Back Extensions Technique for Glutes versus Hamstrings

Back Extensions Technique for Glutes versus Hamstrings The Fitness Maverick

Back extensions can be used to target both your glutes and hamstrings as well as lumbar erectors (low back). Since in my coaching practice I rarely, if ever, use back extensions to target the low back then we won’t be covering those. Here’s how to shift emphasis to target either your glutes or hamstrings more, and a quick checklist to get the most from each.

Back extensions for hamstrings

Checklist:

  1. Hip crease just above the top of the bench/pad.
  2. Feet facing directly forward.
  3. Neutral/natural spine maintained throughout.
  4. Think about pushing your hips back as you lower down (“close the door behind with your butt” – comparative to a Romanian deadlift type of hip action).
  5. “Find” your hamstrings at the bottom achieving a full stretch while maintaining tension.
  6. Contract your hamstrings to initiate hip extension back to the top.
  7. Hips and shoulders should be in line at full hip extension with head and neck neutral.

Back extensions for glutes

Checklist:

  1. Hip crease just above the top of the bench/pad.
  2. Feet slightly out-turned.
  3. Rounded upper back/thoracic region maintained throughout.
  4. Contract your glutes at the bottom to initiate hip extension.
  5. Think about pressing hips into the bench/pad in front to raise (comparative feeling in pushing the bar with your hips during a hip thrust).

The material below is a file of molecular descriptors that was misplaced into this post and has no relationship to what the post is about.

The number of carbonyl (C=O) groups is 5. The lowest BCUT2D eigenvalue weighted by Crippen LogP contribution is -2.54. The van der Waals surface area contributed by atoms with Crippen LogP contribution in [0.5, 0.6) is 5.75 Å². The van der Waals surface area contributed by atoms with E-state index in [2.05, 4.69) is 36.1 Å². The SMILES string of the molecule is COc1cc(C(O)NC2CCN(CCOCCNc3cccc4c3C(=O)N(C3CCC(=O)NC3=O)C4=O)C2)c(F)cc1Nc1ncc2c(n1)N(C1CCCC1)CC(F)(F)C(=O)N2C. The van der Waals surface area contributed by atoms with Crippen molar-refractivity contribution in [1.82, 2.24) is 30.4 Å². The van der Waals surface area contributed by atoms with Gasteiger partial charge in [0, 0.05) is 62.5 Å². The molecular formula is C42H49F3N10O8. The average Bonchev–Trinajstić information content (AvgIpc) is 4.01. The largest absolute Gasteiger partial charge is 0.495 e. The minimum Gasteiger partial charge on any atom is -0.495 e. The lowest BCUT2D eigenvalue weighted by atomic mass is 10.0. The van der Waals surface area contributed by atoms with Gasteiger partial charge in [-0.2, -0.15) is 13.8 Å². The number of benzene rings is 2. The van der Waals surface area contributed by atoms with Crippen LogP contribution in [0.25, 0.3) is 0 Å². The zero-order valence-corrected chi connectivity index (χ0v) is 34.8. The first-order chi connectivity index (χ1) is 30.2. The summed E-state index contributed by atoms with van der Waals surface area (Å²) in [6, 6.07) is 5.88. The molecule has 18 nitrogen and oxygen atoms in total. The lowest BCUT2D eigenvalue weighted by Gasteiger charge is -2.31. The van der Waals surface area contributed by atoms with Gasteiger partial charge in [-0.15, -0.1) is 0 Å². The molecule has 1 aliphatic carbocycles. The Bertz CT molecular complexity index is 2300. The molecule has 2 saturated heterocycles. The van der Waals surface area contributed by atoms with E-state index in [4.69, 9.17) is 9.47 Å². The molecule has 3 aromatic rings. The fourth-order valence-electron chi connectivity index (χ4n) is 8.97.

6. Hard glutes squeeze at the top of the movement.
  7. Upper back will remain rounded and chin tucked at full hip extension.

Note: Chin remaining tucked further encourages thoracic flexion and helps prevent lumbar hyperextension, helping limit overuse of the lower back and bias the glutes more. From real-world experience, many also prefer the feel of doing them like this, and find they can contract their glutes harder when their chin remains tucked.

How to use back extensions?

Back extensions work best as an accessory exercise to your key indicator exercises. For example primary focus in one workout might be glute bridges and deep squats with back extensions being used more towards the middle or back-end of your workouts generally in a higher repetition range. Unlike deadlifts, for example, can can be performed at relatively high frequency since loading is more in the middle-shortened range and neural fatigue is less of a problem to manage. For that reason back extensions can be a useful addition to your training for both glutes and hamstrings development. Broadly, try 2-4 sets of 12-20 reps adding weight as needed.

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